And of course when the source of the idea you have about this is some documentation you once read on the Internet, I am sorry but there is a lot of misinformation on the Internet and I am not quite sure how I can convince you that the document in the SDB is better then what you found, but I can also not guarantee that any thread in a forum here is flawless regardless if it is a problem thread or a documentation thread.

A-ha!!! One pretty news! Dear hcvv (sorry, my first ‘Mr. van Velden’ is too formal, and I don’t think I have already a right to call you "Dear Henk’). We really went off topic discussing partitioning, and yes, I agree that our SDB is the one of the best info sources. If the post of mine was sounding as an attack, then I’m begging your pardons. At last I know, that it’s normal to put swap as the last partition in order to have freedom to manipulate with the size of my /home the way I’d like to and there isn’t a definite standard that requests to start the Linux-oriented part of the HDD with swap. My sda15 - swap is not a mistake!!!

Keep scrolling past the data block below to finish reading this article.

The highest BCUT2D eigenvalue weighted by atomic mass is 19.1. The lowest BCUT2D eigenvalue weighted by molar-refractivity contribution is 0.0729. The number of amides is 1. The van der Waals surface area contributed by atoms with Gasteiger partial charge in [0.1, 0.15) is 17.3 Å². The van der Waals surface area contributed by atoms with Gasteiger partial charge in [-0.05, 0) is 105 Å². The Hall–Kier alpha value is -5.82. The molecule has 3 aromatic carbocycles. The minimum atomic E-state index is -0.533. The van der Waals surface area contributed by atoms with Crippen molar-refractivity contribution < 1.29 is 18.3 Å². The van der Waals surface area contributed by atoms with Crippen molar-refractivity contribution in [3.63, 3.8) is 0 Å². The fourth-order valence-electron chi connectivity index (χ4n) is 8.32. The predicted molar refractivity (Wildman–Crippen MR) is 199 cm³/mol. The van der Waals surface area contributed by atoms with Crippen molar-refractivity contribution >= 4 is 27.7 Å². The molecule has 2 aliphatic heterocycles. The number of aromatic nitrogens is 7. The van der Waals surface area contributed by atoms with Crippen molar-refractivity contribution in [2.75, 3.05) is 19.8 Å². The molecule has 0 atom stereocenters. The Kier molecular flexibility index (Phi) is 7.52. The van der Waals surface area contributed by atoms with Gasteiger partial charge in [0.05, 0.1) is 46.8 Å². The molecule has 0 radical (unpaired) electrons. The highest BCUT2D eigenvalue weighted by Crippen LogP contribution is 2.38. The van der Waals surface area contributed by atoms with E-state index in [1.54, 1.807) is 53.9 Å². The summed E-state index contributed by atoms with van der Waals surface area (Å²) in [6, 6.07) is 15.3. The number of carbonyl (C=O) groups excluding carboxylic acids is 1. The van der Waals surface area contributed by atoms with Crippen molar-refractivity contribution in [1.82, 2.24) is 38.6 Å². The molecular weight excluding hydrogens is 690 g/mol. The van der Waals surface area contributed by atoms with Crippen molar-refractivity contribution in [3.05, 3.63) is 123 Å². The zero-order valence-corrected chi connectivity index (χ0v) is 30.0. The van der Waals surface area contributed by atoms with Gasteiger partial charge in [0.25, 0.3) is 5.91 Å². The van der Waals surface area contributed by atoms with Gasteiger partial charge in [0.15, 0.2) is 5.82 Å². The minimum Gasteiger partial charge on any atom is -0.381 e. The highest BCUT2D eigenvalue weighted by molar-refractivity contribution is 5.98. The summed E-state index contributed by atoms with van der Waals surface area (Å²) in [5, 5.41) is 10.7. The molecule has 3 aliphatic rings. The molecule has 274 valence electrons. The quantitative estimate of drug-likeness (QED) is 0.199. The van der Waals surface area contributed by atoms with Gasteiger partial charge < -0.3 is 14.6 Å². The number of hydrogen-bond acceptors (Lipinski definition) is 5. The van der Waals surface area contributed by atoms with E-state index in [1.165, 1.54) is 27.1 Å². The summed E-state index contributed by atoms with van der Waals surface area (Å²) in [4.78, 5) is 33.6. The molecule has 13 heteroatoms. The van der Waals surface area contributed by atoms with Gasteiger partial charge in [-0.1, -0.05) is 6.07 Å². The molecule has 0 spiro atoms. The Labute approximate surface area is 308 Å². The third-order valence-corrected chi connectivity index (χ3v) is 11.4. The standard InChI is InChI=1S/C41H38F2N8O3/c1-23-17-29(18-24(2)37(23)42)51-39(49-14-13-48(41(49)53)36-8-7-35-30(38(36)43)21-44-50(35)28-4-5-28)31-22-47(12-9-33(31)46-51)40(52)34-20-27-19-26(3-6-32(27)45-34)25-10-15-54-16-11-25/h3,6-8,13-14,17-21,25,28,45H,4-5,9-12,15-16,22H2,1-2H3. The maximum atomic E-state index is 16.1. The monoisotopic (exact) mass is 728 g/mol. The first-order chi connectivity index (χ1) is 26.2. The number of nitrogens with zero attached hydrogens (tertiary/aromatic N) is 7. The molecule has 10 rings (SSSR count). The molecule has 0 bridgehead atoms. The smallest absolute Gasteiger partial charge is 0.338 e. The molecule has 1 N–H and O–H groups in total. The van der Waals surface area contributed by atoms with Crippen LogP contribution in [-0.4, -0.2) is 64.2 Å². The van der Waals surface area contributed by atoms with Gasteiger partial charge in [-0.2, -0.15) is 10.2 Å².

But do you know how many doubts there were when I was thinking “Did I place it right?”

That’s why I made such suggestion. It’s more useful, when the advices about initial stage (I mean one or two levels higher than harware functioning) are made by the ones who realy DO KNOW how it works, than to make oppinion by oftenly contradictive data from different sources. I’m absolutely sure that no one will create a manual of such kind: “If anything goes wrong look into the .log and think - there’s everything you need”

Too pessimistic?

IMHO this should be in a wiki. Maybe already is, don’t have much time for searching around now.

You may call me Henk, nothing against it.